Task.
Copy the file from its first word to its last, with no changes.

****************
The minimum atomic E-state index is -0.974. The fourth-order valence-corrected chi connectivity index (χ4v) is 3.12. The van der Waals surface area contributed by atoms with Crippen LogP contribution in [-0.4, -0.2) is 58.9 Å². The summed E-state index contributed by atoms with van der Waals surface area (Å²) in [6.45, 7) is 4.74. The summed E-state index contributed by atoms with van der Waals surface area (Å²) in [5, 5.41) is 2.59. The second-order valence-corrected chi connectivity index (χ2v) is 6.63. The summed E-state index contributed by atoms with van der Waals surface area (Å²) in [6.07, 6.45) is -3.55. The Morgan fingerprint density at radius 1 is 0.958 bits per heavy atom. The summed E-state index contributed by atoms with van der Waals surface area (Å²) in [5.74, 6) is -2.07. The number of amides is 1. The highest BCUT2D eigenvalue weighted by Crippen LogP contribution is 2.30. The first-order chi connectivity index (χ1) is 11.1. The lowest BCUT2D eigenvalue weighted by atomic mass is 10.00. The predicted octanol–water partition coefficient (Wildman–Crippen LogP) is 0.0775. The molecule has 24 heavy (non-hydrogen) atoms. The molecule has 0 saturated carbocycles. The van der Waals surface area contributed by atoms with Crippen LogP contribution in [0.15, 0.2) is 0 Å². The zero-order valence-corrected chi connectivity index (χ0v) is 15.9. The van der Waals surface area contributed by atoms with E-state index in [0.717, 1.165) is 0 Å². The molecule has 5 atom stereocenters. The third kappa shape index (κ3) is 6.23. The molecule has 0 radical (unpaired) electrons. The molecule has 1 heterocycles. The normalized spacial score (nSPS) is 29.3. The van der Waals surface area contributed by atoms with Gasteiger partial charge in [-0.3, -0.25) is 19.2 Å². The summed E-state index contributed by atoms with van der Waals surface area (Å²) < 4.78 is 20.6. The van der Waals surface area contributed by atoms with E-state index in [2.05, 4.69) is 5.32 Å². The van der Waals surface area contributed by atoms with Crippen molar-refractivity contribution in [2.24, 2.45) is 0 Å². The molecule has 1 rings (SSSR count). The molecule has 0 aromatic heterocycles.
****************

The minimum atomic E-state index is -0.974. The fourth-order valence-corrected chi connectivity index (χ4v) is 3.12. The van der Waals surface area contributed by atoms with Crippen LogP contribution in [-0.4, -0.2) is 58.9 Å². The summed E-state index contributed by atoms with van der Waals surface area (Å²) in [6.45, 7) is 4.74. The summed E-state index contributed by atoms with van der Waals surface area (Å²) in [5, 5.41) is 2.59. The second-order valence-corrected chi connectivity index (χ2v) is 6.63. The summed E-state index contributed by atoms with van der Waals surface area (Å²) in [6.07, 6.45) is -3.55. The Morgan fingerprint density at radius 1 is 0.958 bits per heavy atom. The summed E-state index contributed by atoms with van der Waals surface area (Å²) in [5.74, 6) is -2.07. The number of amides is 1. The highest BCUT2D eigenvalue weighted by Crippen LogP contribution is 2.30. The first-order chi connectivity index (χ1) is 11.1. The lowest BCUT2D eigenvalue weighted by atomic mass is 10.00. The predicted octanol–water partition coefficient (Wildman–Crippen LogP) is 0.0775. The molecule has 24 heavy (non-hydrogen) atoms. The molecule has 0 saturated carbocycles. The van der Waals surface area contributed by atoms with Crippen LogP contribution in [0.15, 0.2) is 0 Å². The zero-order valence-corrected chi connectivity index (χ0v) is 15.9. The van der Waals surface area contributed by atoms with E-state index in [0.717, 1.165) is 0 Å². The molecule has 5 atom stereocenters. The third kappa shape index (κ3) is 6.23. The molecule has 0 radical (unpaired) electrons. The molecule has 1 heterocycles. The normalized spacial score (nSPS) is 29.3. The van der Waals surface area contributed by atoms with Gasteiger partial charge in [-0.3, -0.25) is 19.2 Å². The summed E-state index contributed by atoms with van der Waals surface area (Å²) < 4.78 is 20.6. The van der Waals surface area contributed by atoms with E-state index in [2.05, 4.69) is 5.32 Å². The van der Waals surface area contributed by atoms with Crippen molar-refractivity contribution in [2.24, 2.45) is 0 Å². The molecule has 1 rings (SSSR count). The molecule has 0 aromatic heterocycles.